That’s not even touching how the entire genre of romance is often denigrated, even by other genre authors.
If we're published, we're an author, aren't we? What happens when someone judges that our journey doesn't count? Click To TweetVirtually every romance author can share stories of people asking them when they were going to write a “real” book, as though the whole genre doesn’t count to make them qualified for the “real” author title. Or they can share painful examples of family, friends, co-workers, or strangers treating them poorly, with sexual innuendos or accusations of porn, as though writing stories of happily ever after were something to be ashamed of.
Countless—and I do mean countless—articles by those outside the genre of romance somehow keep expressing surprise that romance stories and their authors are intelligent, professional, skilled, and knowledgeable. The latest travesty involves a woman who falsified her interest in writing the genre to win a scholarship to a romance writing conference, just so she could get a free vacation and make fun of the authors she met, even when they were trying to be professional with her.
We get it. Those who sit in judgment have puny imaginations. They therefore can’t possibly imagine how, say, a self-published author of romance ebooks could be professional enough to have their journey count. </sarcasm>
What Matters Is Whether We Respect Our Readers
As with so many situations where people make judgments and assumptions about others, the perspective they use for judging others says more about themselves than about those they’re judging. And in many cases, they’re not just judging the authors, but also the readers.
Some people will always want to find reasons to exclude others, or to make them feel “less than.” But that’s a losing game because there’s always plenty of commonalities between both sides of the dividing line.
I recently saw some of the stream from the finals of a worldwide e-sports tournament (EVO Smash Ultimate). I’m sure plenty roll their eyes at the idea of e-sports being “real” sports (and I might have leaned toward that camp before witnessing the level of competition), but they’re forgetting all the things that e-sports have in common with sports like car racing, where intense focus and quick reflexes that are required for hours at a time are the measurement of success.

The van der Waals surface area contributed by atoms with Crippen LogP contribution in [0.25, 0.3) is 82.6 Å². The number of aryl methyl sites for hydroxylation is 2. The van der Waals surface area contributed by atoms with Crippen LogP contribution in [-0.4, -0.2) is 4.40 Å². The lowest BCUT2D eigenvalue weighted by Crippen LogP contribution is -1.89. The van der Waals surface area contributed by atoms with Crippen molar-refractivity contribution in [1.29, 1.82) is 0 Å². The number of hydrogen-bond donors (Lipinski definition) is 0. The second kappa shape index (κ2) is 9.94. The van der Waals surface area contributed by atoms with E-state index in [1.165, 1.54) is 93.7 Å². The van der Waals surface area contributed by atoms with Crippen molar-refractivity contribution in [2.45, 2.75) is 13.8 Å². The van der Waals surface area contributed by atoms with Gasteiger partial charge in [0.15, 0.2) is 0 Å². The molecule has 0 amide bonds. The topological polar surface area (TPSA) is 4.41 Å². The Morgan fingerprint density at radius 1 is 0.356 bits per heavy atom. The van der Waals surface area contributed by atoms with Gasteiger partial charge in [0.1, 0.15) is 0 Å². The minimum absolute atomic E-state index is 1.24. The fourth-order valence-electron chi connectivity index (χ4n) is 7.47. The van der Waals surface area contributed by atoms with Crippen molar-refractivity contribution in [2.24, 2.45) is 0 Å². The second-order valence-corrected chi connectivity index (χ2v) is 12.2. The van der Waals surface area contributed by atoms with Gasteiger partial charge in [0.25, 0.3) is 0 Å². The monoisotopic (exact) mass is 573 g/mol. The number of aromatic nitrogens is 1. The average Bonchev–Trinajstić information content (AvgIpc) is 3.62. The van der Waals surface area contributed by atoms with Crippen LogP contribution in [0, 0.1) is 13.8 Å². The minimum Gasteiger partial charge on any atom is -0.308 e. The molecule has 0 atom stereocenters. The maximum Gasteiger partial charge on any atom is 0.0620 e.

Those gamers respected the competition and the tournament regardless of whether any of those e-sports scoffers did. We can say the same about what it takes to be a “real” author. Skills are skills, writing is writing, and reading is reading.
Do we respect our stories? Do we respect our readers? If so—if we try our best to deliver a story that’s worthy of readers and the money we charge—that’s what matters. Just as those gamers delivered a real sports competition, we’re delivering a real story for our readers to enjoy, and that’s what counts.
So if we encounter someone who acts like we’re not a “real” author, think about what that says about them, about what and who they think don’t count or should be excluded and what beliefs they must have to reach that conclusion. And remember that’s it’s probably not about us. *smile*
Have you ever encountered attitudes about whether someone is a “real” writer or author? What assumptions lay behind that attitude? What do you think makes someone a real author? Do you agree or disagree with my perspective of how it comes down to respecting readers? Can you think of other ways to define a real author that doesn’t denigrate others’ journeys?Pin It